Fixing Flaky Tests Like a Detective

Fixing Flaky Tests Like a Detective

Every test suite has them: a few tests that usually pass but sometimes mysteriously fail when run on the same code. Since they can’t be reliably replicated, they can be tough to fix. The good news is there’s a set of usual suspects that cause them: test order, async code, time, sorting and randomness. While walking through examples of each type, I’ll show you methods for identifying a culprit that range from capturing screenshots to traveling through time. You’ll leave with the skills to fix any flaky test fast, and with strategies for monitoring and improving your test suite's reliability overall.

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Sonja Peterson

May 01, 2019
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  1. 13.

    @SonjaBPeterson @SonjaBPeterson 1. Gather information 2. Identify type of flaky

    test it might be 3. Come up with a theory of how it’s happening 4. Fix it!
  2. 15.
  3. 17.

    @SonjaBPeterson @SonjaBPeterson Types of Evidence • Error messages and output

    from each failure • Time of day failures occurred • How often the test is failing • Which tests were run before, in what order
  4. 18.

    @SonjaBPeterson @SonjaBPeterson How to collect evidence • Set up any

    master build failure to report to a bug tracker with a link to the build • Make sure failures of the same test can be grouped together
  5. 22.

    @SonjaBPeterson @SonjaBPeterson A test in which some code runs asynchronously,

    resulting in events in the test happening in varying orders
  6. 24.

    @SonjaBPeterson @SonjaBPeterson Async code in system/feature tests • At least

    3 different threads involved: • Main thread executing your test • Another thread running your Rails server • A thread in a separate process running the browser
  7. 26.

    @SonjaBPeterson @SonjaBPeterson click_on “Submit Post” checks DB Your test code

    Browser click triggers Ajax updates UI Test Rails server creates blog post in DB
  8. 28.

    @SonjaBPeterson @SonjaBPeterson click_on “Submit Post” checks DB Your test code

    Browser click triggers Ajax updates UI Test Rails server creates post in DB have_content waits
  9. 29.

    @SonjaBPeterson @SonjaBPeterson Another example: async code visit books_path click_on "Sort”

    expect_alphabetical_order click_on "Sort" expect_reversed_alphabetical_order waits for books to appear in sorted order waits for books to appear in reverse order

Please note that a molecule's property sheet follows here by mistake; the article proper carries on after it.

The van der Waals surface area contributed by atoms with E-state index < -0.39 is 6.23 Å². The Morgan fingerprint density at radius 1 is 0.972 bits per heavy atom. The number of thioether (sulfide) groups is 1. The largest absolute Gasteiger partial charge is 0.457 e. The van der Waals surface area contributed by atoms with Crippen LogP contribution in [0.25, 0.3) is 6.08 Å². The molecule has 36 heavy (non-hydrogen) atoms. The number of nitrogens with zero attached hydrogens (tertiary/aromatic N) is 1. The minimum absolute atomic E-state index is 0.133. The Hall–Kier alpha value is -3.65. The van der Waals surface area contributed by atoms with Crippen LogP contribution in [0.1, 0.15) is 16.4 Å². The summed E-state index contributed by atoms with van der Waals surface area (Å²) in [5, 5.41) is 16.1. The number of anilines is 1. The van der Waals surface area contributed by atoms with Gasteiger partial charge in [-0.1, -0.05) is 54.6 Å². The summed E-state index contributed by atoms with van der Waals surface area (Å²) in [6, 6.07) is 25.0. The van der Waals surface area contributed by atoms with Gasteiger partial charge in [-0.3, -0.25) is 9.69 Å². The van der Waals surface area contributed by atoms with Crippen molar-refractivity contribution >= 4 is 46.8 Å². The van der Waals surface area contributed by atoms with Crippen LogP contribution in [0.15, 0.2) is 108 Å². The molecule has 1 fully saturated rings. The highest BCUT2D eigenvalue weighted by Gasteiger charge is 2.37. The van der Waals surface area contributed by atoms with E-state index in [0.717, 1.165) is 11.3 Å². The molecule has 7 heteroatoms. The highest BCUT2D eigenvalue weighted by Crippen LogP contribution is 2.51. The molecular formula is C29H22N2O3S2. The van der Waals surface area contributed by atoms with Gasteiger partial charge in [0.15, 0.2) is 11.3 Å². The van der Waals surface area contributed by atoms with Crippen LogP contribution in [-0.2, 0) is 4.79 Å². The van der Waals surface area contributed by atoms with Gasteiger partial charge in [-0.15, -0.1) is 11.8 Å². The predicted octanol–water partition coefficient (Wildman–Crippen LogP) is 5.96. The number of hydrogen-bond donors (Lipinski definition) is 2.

10. 30.

    @SonjaBPeterson @SonjaBPeterson Another example: async code visit books_path click_on "Sort"

    expect_alphabetical_order click_on "Sort" expect_reversed_alphabetical_order not actually waiting hits before first reload books already sorted
  11. 31.

    @SonjaBPeterson @SonjaBPeterson Another example: async code click_on "Sort" expect(page).to have_content("Sort:

    ASC") expect_alphabetical_order click_on "Sort" expect(page).to have_content("Sort: DESC") expect_reversed_alphabetical_order
  12. 32.

    @SonjaBPeterson @SonjaBPeterson Identifying async code flakes • Is it a

    system/feature test? • Does it trigger any events without explicitly waiting for the results? • Use Capybara’s page.save_screenshot or the capybara-screenshot gem
  13. 33.

    @SonjaBPeterson @SonjaBPeterson Preventing async flakes • Make sure your test

    is waiting for each action to finish. • Don’t use sleep - wait for something specific • Understand which Capybara methods wait and which don’t • Check that each assertion is working as expected
  14. 37.

    @SonjaBPeterson @SonjaBPeterson Potential areas of shared state • The database

    • Global or class variables • The browser (in tests that run in one)
  15. 38.

    @SonjaBPeterson @SonjaBPeterson Database cleaning • Each test should start with

    a "clean" DB • Transactions are fastest & are the default in Rails • In the past, couldn’t be used with Capybara tests because the test code & test server didn’t share a DB connection
  16. 39.

    @SonjaBPeterson @SonjaBPeterson Database cleaning • Rails 5 system tests fixed

    this by allowing shared access to DB connections in tests • Running in transactions may have subtle differences from normal behavior
  17. 40.

    @SonjaBPeterson @SonjaBPeterson Database cleaning • The database_cleaner gem can clean

    with truncation or deletion: • slower than transactional, but realistic • make sure database cleanup is running after Capybara’s cleanup